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This is your brain on middle age | Pamdemonium
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This is your brain on middle age

May 18, 2010

A U.S. Census worker was on our street last weekend trying to contact residents who had not returned their questionnaires. I remembered putting ours in a pile so it wouldn’t get lost, going on vacation and never seeing it again. Convinced I had recycled the paper in error, I waived her over, eager to stand up and be counted.

We weren’t on her list, which was odd, but she had a blank form and we dispatched the questions quickly. “I suppose there is a remote chance I sent it in and just don’t remember,” I said. “I have a list,” she said.

Yup. On the list of received Census questionnaires we were. We both laughed. Now without a spare, she ripped up the form we just finished. My insides churned and I wished for a handy hole to hide in.

It happens. It will happen again, but Barbara Strauch makes me feel better about it. Strauch is the deputy science editor and health and medical science editor at the New York Times and author of “The Secret Life of the Grown-Up Brain: The Surprising Talents of the Middle-Aged Mind.” I bought the book last month after hearing Strauch interviewed at length on NPR.

Much of what we’ve come to accept as fact about our brains in midlife is false. The decline isn’t as inevitable or as steep as we thought. Yes, we forget where they keys are and the name of the person across the room at the cocktail party. Processing speed slows down, some, and we are easily distracted.

But the title of Chapter Two says it all: “The Best Brains of Our Lives: A Bit Slower, but So Much Better.” A group of middle aged people performed better on four important cognitive abilities – vocabulary, verbal memory, spatial orientation and inductive reason – than they had in their 20s. The same people!

Generally, researchers are finding that middle life brains cope better, handle conflicting information better, make decisions better and read people and situations better. They recognize patterns and juggle multiple, complex tasks. The actual neuroscience of what goes on inside our heads is great, and not too taxing, reading, but Strauch’s conclusions and the research that backs them up make me happy.

That may be no accident. Turns out – surprise – middle-aged people are generally happier than the younger set, too. As we get older, we focus more on the positive. Part of it is perspective – speaking only for myself, I can say at age 49 I’ve had plenty of crappy things happen in my life but I’m reasonably okay. I know Crisis X isn’t the end of the world, until, well, it really is. This “glass half-full” approach of course is not universal but researchers believe brains process negative and positive information differently at different ages.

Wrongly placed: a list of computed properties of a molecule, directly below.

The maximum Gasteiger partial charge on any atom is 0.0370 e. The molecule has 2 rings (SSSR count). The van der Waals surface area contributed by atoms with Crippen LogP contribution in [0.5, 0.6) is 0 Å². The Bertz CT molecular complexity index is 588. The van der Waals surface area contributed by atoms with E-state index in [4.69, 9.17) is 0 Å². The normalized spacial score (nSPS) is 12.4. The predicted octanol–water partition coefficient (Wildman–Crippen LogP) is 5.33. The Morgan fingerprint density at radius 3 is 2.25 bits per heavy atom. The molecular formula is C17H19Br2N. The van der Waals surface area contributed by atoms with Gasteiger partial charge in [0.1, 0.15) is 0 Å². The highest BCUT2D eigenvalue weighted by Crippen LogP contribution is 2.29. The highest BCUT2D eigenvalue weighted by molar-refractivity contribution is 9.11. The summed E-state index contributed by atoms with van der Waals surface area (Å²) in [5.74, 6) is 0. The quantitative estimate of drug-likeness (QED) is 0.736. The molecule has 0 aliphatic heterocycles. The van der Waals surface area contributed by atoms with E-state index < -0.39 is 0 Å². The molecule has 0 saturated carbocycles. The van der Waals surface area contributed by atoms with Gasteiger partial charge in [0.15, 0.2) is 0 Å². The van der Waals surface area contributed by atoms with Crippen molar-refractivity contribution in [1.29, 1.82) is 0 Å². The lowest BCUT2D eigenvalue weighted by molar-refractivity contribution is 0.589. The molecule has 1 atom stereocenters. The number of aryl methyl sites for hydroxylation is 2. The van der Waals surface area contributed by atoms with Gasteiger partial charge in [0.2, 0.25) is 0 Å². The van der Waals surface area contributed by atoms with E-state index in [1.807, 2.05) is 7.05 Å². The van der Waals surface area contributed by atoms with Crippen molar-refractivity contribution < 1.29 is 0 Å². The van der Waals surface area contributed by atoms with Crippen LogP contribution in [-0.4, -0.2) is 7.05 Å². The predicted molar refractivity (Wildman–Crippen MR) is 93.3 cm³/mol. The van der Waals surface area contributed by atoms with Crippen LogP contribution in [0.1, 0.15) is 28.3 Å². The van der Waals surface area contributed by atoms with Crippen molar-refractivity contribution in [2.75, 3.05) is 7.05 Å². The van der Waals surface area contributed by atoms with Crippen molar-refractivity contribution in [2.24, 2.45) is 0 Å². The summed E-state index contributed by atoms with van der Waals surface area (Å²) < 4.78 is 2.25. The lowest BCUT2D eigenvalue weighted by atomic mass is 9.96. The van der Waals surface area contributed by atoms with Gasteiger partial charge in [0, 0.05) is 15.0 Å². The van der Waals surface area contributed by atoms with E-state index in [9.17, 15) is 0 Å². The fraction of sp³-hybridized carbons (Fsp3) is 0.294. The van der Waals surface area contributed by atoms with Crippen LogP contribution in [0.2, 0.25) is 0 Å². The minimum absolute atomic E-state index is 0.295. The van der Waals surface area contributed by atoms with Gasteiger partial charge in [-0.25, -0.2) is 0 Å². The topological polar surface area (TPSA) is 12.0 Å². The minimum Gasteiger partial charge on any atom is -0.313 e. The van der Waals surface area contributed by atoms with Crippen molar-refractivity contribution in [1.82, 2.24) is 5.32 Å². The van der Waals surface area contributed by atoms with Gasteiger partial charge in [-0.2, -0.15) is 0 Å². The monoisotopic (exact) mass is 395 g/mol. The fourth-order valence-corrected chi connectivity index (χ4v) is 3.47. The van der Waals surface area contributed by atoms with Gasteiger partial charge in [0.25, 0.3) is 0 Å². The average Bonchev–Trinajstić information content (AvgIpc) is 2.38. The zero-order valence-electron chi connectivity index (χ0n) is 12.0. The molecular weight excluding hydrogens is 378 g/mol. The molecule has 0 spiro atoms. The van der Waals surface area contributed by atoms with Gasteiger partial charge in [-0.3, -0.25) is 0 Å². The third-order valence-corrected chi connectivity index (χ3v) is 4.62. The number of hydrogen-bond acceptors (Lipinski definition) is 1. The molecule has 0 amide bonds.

For the record, Strauch defines modern middle age as 40 until “the 60s.” For the sake of my marriage and several friendships, I’ve decided to define it as 45 until the 60s. Either way, I’m in. And I am going to get back to the book. I’m only on Page 76. I think. I keep forgetting where I left off.

Okay, that one was a joke. The Census story? Painfully true, every word.

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{ 4 comments }

Karen Price May 18, 2010 at 10:50 pm

But… but… I’m 60 now! What happens to me?

admin May 18, 2010 at 11:08 pm

As it happens, women do better longer on verbal memory and vocab and their scores on cognitive tests, in this one big study, kept climbing later into their 60s. I know aerobic exercise helps, too, because it gets oxygen into the brain. Fascinating book.

Katy Read May 19, 2010 at 12:40 am

I have a few stories like that. Including a frantic search for car keys, clock ticking to son’s first hockey game, pawing through purse looking unsuccessfully for spare, starting to panic … keys found IN HAND. I like to think our brains are just so crammed with information that bits and pieces fall through the cracks now and then.

admin May 19, 2010 at 4:11 pm

Is Cy playing hockey? Send pix. The book says those bits and pieces are still there but the issue is retrieval, not storage. Stay tuned. Next Tuesday I’ll share with folks what she says about exercising the brain. Even at 60, it is not too late! Thanks for reading. Spread the word.

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